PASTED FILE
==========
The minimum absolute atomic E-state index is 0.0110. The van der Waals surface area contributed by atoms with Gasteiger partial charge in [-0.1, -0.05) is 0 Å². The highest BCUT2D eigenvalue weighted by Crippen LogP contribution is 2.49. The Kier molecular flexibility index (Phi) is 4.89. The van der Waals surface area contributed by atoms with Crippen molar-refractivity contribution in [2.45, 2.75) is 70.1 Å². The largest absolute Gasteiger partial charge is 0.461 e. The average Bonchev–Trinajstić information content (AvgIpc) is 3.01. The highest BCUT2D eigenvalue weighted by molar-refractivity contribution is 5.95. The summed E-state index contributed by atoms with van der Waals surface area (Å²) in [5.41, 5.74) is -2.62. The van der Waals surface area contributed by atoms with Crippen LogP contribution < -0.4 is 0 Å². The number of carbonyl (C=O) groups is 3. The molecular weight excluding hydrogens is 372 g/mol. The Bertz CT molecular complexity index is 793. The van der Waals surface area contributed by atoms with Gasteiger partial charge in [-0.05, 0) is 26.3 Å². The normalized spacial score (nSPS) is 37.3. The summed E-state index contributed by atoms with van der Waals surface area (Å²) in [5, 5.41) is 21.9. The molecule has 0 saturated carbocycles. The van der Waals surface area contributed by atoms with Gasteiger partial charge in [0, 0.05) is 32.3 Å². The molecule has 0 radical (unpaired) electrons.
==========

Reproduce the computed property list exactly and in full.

The minimum absolute atomic E-state index is 0.0110. The van der Waals surface area contributed by atoms with Gasteiger partial charge in [-0.1, -0.05) is 0 Å². The highest BCUT2D eigenvalue weighted by Crippen LogP contribution is 2.49. The Kier molecular flexibility index (Phi) is 4.89. The van der Waals surface area contributed by atoms with Crippen molar-refractivity contribution in [2.45, 2.75) is 70.1 Å². The largest absolute Gasteiger partial charge is 0.461 e. The average Bonchev–Trinajstić information content (AvgIpc) is 3.01. The highest BCUT2D eigenvalue weighted by molar-refractivity contribution is 5.95. The summed E-state index contributed by atoms with van der Waals surface area (Å²) in [5.41, 5.74) is -2.62. The van der Waals surface area contributed by atoms with Crippen LogP contribution < -0.4 is 0 Å². The number of carbonyl (C=O) groups is 3. The molecular weight excluding hydrogens is 372 g/mol. The Bertz CT molecular complexity index is 793. The van der Waals surface area contributed by atoms with Gasteiger partial charge in [-0.05, 0) is 26.3 Å². The normalized spacial score (nSPS) is 37.3. The summed E-state index contributed by atoms with van der Waals surface area (Å²) in [5, 5.41) is 21.9. The molecule has 0 saturated carbocycles. The van der Waals surface area contributed by atoms with Gasteiger partial charge in [0, 0.05) is 32.3 Å². The molecule has 0 radical (unpaired) electrons.